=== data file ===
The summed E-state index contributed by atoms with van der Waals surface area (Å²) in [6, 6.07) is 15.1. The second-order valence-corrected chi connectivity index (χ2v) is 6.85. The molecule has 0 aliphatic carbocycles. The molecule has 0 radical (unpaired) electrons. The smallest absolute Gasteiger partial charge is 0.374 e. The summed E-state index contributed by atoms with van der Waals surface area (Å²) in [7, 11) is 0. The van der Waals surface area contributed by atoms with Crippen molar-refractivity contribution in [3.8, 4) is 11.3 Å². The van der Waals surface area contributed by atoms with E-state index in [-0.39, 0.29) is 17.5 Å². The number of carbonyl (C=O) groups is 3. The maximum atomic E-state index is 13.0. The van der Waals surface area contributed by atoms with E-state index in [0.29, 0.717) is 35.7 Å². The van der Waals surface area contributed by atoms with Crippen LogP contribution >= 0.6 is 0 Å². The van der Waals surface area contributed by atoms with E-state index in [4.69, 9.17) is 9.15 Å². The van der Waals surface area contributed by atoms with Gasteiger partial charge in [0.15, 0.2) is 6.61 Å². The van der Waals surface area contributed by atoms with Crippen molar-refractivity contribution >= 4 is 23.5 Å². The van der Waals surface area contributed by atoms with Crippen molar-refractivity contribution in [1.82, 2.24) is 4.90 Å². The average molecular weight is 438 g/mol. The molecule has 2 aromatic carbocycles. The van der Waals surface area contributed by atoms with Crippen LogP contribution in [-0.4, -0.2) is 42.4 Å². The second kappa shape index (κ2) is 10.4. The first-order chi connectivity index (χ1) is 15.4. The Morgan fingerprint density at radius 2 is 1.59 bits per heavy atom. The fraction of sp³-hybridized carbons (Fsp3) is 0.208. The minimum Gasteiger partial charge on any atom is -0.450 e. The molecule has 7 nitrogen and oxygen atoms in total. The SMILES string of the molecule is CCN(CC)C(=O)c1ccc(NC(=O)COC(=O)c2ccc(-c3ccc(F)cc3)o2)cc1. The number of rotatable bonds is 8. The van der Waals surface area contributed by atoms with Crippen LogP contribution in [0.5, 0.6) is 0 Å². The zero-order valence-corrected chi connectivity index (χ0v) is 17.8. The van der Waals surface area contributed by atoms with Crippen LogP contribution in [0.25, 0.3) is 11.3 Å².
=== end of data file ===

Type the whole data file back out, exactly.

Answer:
The summed E-state index contributed by atoms with van der Waals surface area (Å²) in [6, 6.07) is 15.1. The second-order valence-corrected chi connectivity index (χ2v) is 6.85. The molecule has 0 aliphatic carbocycles. The molecule has 0 radical (unpaired) electrons. The smallest absolute Gasteiger partial charge is 0.374 e. The summed E-state index contributed by atoms with van der Waals surface area (Å²) in [7, 11) is 0. The van der Waals surface area contributed by atoms with Crippen molar-refractivity contribution in [3.8, 4) is 11.3 Å². The van der Waals surface area contributed by atoms with E-state index in [-0.39, 0.29) is 17.5 Å². The number of carbonyl (C=O) groups is 3. The maximum atomic E-state index is 13.0. The van der Waals surface area contributed by atoms with E-state index in [0.29, 0.717) is 35.7 Å². The van der Waals surface area contributed by atoms with Crippen LogP contribution >= 0.6 is 0 Å². The van der Waals surface area contributed by atoms with E-state index in [4.69, 9.17) is 9.15 Å². The van der Waals surface area contributed by atoms with Gasteiger partial charge in [0.15, 0.2) is 6.61 Å². The van der Waals surface area contributed by atoms with Crippen molar-refractivity contribution >= 4 is 23.5 Å². The van der Waals surface area contributed by atoms with Crippen molar-refractivity contribution in [1.82, 2.24) is 4.90 Å². The average molecular weight is 438 g/mol. The molecule has 2 aromatic carbocycles. The van der Waals surface area contributed by atoms with Crippen LogP contribution in [-0.4, -0.2) is 42.4 Å². The second kappa shape index (κ2) is 10.4. The first-order chi connectivity index (χ1) is 15.4. The Morgan fingerprint density at radius 2 is 1.59 bits per heavy atom. The fraction of sp³-hybridized carbons (Fsp3) is 0.208. The minimum Gasteiger partial charge on any atom is -0.450 e. The molecule has 7 nitrogen and oxygen atoms in total. The SMILES string of the molecule is CCN(CC)C(=O)c1ccc(NC(=O)COC(=O)c2ccc(-c3ccc(F)cc3)o2)cc1. The number of rotatable bonds is 8. The van der Waals surface area contributed by atoms with Crippen LogP contribution in [0.5, 0.6) is 0 Å². The zero-order valence-corrected chi connectivity index (χ0v) is 17.8. The van der Waals surface area contributed by atoms with Crippen LogP contribution in [0.25, 0.3) is 11.3 Å².